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  • Charlotte Watson

Will I love my baby?

Updated: Dec 19, 2023

Will I love my baby? This was a question I asked myself throughout my second pregnancy following the birth of my my first daughter. After my first daughter, Arabella, was born I didn't get that immediate "rush of love" that I'd heard so much about. I felt relieved that she was here safely, tired from the work of birth and shocked that she was a girl, we had wanted a 'surprise' but I was certain she was going to be a boy. I'd achieved the birth I wanted, fully supported by my husband, Martin, and my health care team throughout, but 'love' was not a feeling describing how I felt. 'Shock' would be more appropriate.

You can read Arabella's breech birth story blog on the website.

When we got home from hospital I asked my Martin if he loved our daughter and he replied "I know I need to take care of her but I don't know if I love her yet" oh the relief I felt when he said those words. It wasn't just me.

The thing is, when she was born I hadn't heard many people describe their postnatal feelings the same as mine and I felt like I'd failed, I felt guilty for not feeling 'how I should' and jealous of the people who felt the immediate love for their baby. I also thought if I told my health visitor how I felt, that I didn't feel 'love' for my baby, she'd be taken away from me. Something, with hindsight, I know not to be true.

Falling in love with my baby

It was 6 weeks later, walking in the park, looking in her pram that out of the blue I thought "oh wow I love you" - I can remember that walk and that feeling so clearly, even 6 1/2 years later.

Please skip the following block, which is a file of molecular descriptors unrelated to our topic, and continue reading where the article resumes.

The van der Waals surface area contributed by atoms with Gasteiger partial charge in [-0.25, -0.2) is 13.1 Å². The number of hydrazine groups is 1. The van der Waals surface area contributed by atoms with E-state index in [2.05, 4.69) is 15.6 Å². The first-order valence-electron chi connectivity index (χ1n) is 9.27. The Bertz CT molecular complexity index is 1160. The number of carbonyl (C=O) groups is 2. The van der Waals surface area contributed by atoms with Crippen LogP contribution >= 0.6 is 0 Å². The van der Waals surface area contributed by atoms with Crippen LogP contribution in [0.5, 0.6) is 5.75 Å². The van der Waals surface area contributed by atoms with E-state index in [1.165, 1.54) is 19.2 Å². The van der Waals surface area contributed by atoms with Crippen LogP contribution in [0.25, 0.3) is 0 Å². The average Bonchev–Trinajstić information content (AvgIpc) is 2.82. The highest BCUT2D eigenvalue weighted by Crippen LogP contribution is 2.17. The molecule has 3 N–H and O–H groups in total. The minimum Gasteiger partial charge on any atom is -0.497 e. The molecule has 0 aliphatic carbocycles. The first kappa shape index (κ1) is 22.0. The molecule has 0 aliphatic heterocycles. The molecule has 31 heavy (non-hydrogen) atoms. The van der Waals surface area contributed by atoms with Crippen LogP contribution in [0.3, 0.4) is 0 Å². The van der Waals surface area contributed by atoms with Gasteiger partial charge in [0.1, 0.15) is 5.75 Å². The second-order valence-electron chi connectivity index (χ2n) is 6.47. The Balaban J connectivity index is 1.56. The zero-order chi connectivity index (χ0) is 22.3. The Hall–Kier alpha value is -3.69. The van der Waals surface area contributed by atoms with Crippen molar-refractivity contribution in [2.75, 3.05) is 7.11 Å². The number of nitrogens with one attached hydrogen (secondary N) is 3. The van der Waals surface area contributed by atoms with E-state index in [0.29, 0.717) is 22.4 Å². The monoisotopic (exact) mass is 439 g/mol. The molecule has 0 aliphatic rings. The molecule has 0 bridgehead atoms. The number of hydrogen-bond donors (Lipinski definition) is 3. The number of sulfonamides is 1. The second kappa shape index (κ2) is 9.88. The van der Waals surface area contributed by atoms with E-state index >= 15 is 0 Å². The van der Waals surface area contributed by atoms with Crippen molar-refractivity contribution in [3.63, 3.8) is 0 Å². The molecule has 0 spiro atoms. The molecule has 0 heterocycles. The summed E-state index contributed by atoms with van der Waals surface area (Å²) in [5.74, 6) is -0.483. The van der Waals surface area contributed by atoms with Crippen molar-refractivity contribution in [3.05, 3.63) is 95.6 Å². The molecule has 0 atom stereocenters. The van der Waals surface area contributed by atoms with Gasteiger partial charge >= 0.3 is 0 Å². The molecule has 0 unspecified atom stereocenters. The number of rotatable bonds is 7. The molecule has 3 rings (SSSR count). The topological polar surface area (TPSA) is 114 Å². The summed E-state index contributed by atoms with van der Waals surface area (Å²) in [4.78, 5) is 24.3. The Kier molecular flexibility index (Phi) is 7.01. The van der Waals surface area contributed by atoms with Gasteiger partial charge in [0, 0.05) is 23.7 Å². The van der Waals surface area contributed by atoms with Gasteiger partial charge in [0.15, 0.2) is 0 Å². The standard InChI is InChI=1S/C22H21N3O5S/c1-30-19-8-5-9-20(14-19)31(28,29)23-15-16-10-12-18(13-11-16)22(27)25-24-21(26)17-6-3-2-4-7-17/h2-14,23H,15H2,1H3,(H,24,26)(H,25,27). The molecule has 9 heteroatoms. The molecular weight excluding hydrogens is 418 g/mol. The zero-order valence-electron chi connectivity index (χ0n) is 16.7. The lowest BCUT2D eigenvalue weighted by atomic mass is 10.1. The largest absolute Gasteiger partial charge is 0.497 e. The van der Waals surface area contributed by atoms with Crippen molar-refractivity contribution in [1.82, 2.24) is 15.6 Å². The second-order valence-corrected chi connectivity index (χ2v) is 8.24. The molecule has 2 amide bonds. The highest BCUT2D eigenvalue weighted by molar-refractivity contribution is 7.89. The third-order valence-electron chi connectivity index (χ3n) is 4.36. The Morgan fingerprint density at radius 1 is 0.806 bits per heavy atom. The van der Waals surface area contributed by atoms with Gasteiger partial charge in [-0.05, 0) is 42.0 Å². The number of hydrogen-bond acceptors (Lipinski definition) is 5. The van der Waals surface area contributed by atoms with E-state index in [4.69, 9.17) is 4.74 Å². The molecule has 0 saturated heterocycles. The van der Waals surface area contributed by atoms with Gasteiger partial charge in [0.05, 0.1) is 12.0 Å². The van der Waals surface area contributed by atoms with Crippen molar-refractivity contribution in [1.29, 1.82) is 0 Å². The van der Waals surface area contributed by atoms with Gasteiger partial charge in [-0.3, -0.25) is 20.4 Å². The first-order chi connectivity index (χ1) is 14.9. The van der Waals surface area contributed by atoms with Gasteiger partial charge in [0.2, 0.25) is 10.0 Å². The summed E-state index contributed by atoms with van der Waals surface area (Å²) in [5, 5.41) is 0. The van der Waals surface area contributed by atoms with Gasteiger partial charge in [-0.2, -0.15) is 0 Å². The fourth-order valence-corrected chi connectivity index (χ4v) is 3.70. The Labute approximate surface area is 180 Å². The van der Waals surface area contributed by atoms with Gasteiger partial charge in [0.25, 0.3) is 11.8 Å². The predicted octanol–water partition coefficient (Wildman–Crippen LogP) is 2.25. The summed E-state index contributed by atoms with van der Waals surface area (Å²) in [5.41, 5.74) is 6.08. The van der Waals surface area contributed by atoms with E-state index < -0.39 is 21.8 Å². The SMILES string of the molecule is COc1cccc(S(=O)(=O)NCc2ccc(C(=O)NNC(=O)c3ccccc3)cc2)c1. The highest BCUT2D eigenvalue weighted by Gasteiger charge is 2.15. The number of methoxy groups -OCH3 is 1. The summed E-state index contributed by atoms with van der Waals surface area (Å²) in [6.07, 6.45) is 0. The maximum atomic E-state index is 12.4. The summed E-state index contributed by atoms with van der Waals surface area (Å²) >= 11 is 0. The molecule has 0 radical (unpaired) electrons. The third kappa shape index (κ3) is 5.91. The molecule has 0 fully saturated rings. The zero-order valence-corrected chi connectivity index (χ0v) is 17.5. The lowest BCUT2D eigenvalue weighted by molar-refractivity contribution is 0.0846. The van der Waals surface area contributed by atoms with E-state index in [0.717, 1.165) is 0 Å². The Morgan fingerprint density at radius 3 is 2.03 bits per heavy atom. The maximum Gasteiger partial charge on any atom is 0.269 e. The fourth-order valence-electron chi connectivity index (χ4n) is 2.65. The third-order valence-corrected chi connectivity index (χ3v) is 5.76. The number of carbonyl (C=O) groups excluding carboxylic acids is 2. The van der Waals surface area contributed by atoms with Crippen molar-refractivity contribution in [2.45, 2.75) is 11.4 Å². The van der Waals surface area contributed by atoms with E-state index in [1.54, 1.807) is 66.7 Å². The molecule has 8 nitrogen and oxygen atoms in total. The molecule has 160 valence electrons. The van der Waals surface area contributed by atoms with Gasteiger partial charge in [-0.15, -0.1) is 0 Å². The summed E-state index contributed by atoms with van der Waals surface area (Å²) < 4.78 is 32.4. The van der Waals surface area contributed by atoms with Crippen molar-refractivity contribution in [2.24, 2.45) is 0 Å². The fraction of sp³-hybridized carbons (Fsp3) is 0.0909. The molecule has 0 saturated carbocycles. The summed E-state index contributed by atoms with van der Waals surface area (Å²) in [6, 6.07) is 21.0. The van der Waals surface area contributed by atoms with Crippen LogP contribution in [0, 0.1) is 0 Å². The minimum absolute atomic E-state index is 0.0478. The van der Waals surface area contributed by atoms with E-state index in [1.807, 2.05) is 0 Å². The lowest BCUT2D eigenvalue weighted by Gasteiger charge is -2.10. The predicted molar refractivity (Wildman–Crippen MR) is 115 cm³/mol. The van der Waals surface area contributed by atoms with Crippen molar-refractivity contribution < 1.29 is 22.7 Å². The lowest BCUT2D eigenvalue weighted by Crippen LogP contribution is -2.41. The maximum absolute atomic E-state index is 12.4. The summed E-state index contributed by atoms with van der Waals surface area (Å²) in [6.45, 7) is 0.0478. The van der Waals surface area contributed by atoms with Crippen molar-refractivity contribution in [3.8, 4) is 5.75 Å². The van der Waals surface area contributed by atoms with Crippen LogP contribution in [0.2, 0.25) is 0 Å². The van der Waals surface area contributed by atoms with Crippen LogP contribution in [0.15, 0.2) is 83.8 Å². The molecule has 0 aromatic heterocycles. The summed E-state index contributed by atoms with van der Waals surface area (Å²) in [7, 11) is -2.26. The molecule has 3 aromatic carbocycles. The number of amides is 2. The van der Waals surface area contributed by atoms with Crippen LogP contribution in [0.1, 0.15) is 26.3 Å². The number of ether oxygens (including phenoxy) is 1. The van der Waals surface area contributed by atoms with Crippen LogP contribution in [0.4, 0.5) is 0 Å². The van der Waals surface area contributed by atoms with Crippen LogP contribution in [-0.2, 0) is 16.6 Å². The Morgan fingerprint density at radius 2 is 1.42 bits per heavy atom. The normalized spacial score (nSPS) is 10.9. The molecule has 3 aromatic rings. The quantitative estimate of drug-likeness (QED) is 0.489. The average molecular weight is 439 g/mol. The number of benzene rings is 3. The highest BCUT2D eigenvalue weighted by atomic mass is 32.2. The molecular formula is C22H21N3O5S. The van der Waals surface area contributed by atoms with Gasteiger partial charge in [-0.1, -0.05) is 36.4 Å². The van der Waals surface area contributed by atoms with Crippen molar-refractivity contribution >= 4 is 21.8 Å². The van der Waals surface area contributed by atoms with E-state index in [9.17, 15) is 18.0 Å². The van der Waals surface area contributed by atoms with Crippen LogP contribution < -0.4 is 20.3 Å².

I have since listened to other's talk about their postnatal feelings of love for their baby and found reassurance when others say they felt the the same as me. I wasn't just me.

Second time round

Charlotte, a white woman, from Positive Birth Leeds, holds her newborn baby in a birth pool. A man is also looking at the baby.

When it came to my second pregnancy, I was keen to find out the sex of our baby as I hoped this would help me bond with her before she was born. I talked to her in my tummy and visualised her, but most important to me, I accepted that I might not feel the immediate "rush of love" for her and I was ok with it. I knew love would come in time. I talked to Martin and my friends and family about my feelings and found this really helped.

As it turned out, after I birthed my second daughter, Adeline, as soon as I saw her and heard her cry, I felt it, an overwhelming rush of love, I cried and told Martin "I love her" between sobs.

I share Adeline's home water birth story on the Positive Birth Leeds blog.

Talking helps

I guess what I'm saying is, however you feel when your baby is born is valid and talking can really help you process and accept your feelings and remove any shame or stigma. If you feel worried at all, speak to your friends, family, midwife or doctor.

You are doing an amazing job and if you need to chat, I'm always happy to listen.

Charlotte x


Charlotte, a white woman, from Positive Birth Leeds is sitting on a chair, holding a mug and smiling at the camera.

I teach group and private one-to-one Hypnobirthing courses to help you get informed and feel confident, relaxed and empowered for your baby's birth.

Alternatively get in touch to ask about private 1:1 course availability.

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